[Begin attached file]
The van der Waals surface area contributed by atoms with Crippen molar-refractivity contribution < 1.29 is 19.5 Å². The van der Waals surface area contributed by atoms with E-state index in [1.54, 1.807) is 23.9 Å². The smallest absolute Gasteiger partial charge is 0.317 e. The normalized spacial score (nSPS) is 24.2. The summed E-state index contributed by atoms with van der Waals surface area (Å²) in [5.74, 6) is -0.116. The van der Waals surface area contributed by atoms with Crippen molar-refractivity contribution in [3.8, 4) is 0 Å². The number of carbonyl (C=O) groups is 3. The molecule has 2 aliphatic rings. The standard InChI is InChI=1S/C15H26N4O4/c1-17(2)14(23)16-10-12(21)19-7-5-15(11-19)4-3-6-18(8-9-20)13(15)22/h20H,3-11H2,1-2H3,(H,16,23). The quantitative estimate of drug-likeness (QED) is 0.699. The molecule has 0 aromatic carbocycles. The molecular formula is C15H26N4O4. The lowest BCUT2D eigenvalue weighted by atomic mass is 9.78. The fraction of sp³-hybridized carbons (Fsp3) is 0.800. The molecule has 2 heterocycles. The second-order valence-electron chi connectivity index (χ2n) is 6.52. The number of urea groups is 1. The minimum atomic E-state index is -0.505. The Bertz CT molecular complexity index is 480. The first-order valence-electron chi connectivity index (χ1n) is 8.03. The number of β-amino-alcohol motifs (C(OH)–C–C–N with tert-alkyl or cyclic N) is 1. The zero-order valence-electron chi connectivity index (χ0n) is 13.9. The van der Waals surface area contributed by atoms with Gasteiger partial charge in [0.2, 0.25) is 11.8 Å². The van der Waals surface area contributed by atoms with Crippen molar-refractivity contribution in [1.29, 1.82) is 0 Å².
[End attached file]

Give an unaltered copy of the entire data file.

The van der Waals surface area contributed by atoms with Crippen molar-refractivity contribution < 1.29 is 19.5 Å². The van der Waals surface area contributed by atoms with E-state index in [1.54, 1.807) is 23.9 Å². The smallest absolute Gasteiger partial charge is 0.317 e. The normalized spacial score (nSPS) is 24.2. The summed E-state index contributed by atoms with van der Waals surface area (Å²) in [5.74, 6) is -0.116. The van der Waals surface area contributed by atoms with Crippen molar-refractivity contribution in [3.8, 4) is 0 Å². The number of carbonyl (C=O) groups is 3. The molecule has 2 aliphatic rings. The standard InChI is InChI=1S/C15H26N4O4/c1-17(2)14(23)16-10-12(21)19-7-5-15(11-19)4-3-6-18(8-9-20)13(15)22/h20H,3-11H2,1-2H3,(H,16,23). The quantitative estimate of drug-likeness (QED) is 0.699. The molecule has 0 aromatic carbocycles. The molecular formula is C15H26N4O4. The lowest BCUT2D eigenvalue weighted by atomic mass is 9.78. The fraction of sp³-hybridized carbons (Fsp3) is 0.800. The molecule has 2 heterocycles. The second-order valence-electron chi connectivity index (χ2n) is 6.52. The number of urea groups is 1. The minimum atomic E-state index is -0.505. The Bertz CT molecular complexity index is 480. The first-order valence-electron chi connectivity index (χ1n) is 8.03. The number of β-amino-alcohol motifs (C(OH)–C–C–N with tert-alkyl or cyclic N) is 1. The zero-order valence-electron chi connectivity index (χ0n) is 13.9. The van der Waals surface area contributed by atoms with Gasteiger partial charge in [0.2, 0.25) is 11.8 Å². The van der Waals surface area contributed by atoms with Crippen molar-refractivity contribution in [1.29, 1.82) is 0 Å².